Anders Corr uses these two success stories to illustrate that by taking direct action, squatting does have the power to create change. But taking that first step, going over that private property wall often requires a radical rethinking of commonly held values. Even when people can identify with a particular situation and recognize the necessity and the inequality that created the situation it is difficult to apply such concepts to the totality of property ownership and distribution. Corr characterizes and dissects three main arguments that people use to defend the existing systems of land ownership and to oppose squatting; the personality theory: property is a necessity for individual freedom; the labor-desert theory: the belief that property stems from hard work; and the utilitarian theory: the current distribution is the most practical arrangement for the welfare of all.
No Trespassing! is about taking action and the book is intended for practical use. While not giving specifics on squatting techniques (urban squatters are recommended to consult Survival Without Rent available from the Shadow in New York), it provides the philosophical support for using direct action to challenge property distribution. Through an overview of squatter actions No Trespassing! creates a history of land struggle which crosses national boundaries (as it ought); a history which gives a sense of place to current struggles. This survey also serves to educate people engaged in land struggles. It explores what tactics and situations have led to success and it reveals what type of repression can be expected and what can be done to minimize the fallout. In chapters titled: "Tell It to the Judge," "Violence and Cycles of Reform," and "Tactics and Mobilization" and illustrated with scores of examples Anders Corr provides an accessible and knowledgeable history of land struggles.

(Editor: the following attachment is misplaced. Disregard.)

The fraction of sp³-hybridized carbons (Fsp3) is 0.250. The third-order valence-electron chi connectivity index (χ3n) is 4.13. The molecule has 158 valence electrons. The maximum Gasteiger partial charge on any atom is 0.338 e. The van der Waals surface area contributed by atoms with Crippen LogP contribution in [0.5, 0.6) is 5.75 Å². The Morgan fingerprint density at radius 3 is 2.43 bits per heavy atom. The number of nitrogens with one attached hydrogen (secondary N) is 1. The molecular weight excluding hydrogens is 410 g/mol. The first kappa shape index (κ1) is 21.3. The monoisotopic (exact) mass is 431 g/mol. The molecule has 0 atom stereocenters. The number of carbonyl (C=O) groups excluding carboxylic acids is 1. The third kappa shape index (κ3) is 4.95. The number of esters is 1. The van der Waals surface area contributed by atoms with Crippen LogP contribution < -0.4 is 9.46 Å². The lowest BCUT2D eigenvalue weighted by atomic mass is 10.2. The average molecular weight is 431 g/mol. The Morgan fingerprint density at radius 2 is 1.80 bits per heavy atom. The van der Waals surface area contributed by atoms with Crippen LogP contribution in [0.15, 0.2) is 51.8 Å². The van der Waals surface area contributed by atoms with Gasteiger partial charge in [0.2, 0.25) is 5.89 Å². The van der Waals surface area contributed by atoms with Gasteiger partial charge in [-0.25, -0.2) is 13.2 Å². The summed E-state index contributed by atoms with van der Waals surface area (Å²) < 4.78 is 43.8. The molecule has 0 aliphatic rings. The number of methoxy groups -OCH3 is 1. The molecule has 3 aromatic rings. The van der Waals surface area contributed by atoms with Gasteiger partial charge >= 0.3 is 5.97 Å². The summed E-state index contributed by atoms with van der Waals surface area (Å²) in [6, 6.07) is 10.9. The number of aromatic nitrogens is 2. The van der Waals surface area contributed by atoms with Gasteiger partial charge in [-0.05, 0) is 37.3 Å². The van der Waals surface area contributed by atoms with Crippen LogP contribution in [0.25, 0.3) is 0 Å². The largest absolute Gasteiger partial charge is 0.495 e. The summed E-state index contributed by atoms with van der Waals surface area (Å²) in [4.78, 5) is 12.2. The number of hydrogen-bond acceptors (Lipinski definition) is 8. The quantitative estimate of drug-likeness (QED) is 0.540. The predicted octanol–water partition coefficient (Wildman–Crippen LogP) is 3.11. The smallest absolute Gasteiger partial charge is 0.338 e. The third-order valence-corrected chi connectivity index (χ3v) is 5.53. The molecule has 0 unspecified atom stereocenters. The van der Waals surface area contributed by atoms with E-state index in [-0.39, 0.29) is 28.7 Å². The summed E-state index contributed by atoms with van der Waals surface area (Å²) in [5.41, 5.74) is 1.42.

As the squatter enters forbidden territory and makes it habitable so to does Corr, crossing the philosophical border that divides Western, Urban Squats and Southern, Agrarian Land Occupations. Corr discusses how the occupations of Alcatraz created a more unified network of Native American activists. Curiously he neglects to discuss the prominent role squatting took in the campaign to halt the M-11 motorway in England. Anders Corr also departs from the pure view of "squatting" by including rent strikes in the definition. Rent strikes, some may argue, stretch the term too far as they do not directly challenge the notion of ownership. Corr makes the important point that rent strikes, like squatting and land occupations, are tactics to bring about changes to the property system, not solutions in themselves. By its very nature squatting challenges capitalism and invites repression and therefore cannot continue to exist without changing the system.
For people who think they pay too much of their income in rent or for mortgages, for those without housing, for those engaged in local struggles looking for broader connections, for people in search of support for their instinctual reactions against the inequality of property, No Trespassing! offers much. Anders Corr has contributed an important work to the fight for a just life. Z
Alexander Dwinell is a Boston-area activist.